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Photoswitch Material Recombination Effects on the Injection Wave Generator

J. R. Mayes and W. C. Nunnally
The University of Missouri-Columbia
Columbia, Missouri 65211


The photoswitched Injection Wave Generator1,2,3 (IWG) is an alternate method of generating multiple cycles of microwave energy using parallel switches in a transmission line geometry that overcomes the limitations of the traditional and present day microwave sources. The photoswitches isolate initially charged transmission line segments from the output transmission line; with the simultaneous closure of the switches, the energy from the charged transmission line segments is released onto the output line in the form of pulses at spatial half wavelength locations.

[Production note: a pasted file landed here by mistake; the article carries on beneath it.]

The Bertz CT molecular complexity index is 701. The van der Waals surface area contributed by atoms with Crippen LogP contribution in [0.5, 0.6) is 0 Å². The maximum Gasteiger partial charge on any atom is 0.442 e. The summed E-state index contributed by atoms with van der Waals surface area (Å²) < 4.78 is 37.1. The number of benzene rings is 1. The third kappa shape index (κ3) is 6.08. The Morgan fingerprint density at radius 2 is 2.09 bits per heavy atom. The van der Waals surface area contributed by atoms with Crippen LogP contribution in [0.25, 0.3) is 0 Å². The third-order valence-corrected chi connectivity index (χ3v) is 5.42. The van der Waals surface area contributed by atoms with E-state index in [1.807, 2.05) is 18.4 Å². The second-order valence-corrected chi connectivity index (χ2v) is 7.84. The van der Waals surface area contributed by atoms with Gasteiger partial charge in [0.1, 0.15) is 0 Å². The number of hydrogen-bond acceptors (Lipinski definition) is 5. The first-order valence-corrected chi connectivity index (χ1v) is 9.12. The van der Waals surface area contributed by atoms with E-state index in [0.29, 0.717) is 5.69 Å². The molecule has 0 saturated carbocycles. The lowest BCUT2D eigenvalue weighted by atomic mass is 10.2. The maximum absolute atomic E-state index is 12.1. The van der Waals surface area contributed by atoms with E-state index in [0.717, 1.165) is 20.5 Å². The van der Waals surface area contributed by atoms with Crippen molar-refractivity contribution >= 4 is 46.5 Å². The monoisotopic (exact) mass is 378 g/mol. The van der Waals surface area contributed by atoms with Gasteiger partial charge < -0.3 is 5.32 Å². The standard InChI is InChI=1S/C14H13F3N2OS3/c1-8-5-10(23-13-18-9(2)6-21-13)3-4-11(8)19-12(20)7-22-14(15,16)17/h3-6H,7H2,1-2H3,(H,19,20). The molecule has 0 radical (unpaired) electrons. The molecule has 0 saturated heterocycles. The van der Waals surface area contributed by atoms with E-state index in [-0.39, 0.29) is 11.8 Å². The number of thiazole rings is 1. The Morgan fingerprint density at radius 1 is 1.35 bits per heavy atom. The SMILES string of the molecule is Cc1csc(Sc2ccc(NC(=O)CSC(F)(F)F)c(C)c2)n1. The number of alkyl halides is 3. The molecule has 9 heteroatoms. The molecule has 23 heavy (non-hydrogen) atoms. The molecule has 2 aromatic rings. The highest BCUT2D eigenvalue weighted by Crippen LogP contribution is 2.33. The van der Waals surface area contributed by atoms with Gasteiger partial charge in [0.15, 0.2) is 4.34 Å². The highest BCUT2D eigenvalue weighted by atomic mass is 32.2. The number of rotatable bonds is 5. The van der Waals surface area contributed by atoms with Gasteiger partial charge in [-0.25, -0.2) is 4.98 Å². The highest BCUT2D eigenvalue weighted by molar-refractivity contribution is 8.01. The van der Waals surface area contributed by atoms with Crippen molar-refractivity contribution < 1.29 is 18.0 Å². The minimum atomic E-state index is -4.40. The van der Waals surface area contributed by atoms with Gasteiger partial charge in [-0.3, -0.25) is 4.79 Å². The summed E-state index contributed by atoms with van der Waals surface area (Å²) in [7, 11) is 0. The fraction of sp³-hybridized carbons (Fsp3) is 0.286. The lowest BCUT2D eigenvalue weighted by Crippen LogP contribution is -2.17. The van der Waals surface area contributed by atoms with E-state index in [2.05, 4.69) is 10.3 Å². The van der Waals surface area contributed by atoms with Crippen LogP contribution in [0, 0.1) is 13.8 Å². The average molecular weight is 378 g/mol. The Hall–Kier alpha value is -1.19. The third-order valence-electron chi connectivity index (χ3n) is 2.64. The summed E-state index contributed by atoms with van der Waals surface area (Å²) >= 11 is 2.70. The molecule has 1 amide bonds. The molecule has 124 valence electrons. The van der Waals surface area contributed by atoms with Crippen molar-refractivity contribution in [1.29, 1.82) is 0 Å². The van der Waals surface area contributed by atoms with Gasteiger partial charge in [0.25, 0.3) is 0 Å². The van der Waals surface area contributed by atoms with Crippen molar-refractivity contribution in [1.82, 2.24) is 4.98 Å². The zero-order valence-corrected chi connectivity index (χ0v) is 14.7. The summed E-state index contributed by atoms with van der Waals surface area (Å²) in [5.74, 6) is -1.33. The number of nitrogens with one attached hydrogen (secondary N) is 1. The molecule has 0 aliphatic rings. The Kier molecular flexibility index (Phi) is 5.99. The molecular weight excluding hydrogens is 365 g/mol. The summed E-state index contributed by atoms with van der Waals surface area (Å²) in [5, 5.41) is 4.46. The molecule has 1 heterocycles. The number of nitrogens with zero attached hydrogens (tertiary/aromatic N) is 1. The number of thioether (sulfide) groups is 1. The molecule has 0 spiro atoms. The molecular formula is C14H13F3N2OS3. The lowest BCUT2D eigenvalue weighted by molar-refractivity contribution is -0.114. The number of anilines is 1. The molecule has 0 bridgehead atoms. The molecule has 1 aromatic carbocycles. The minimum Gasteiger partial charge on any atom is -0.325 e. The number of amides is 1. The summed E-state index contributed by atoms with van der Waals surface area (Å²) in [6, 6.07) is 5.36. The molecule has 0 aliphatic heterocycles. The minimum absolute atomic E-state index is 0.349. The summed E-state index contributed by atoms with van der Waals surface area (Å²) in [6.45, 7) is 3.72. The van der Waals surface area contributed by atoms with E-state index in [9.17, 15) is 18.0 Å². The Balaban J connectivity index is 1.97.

The generator is limited by the switches used to generate the injected pulses. As neighboring pulses begin to overlap, the efficiency of the generator decreases and energy is shifted to the lower harmonics. This work studies the effect of switch material recombination time on the performance of the IWG. Four levels of Chromium-doped GaAs have been used for the switches, providing four unique recombination times. The generator has been tested at three operational frequencies for each material switch set.

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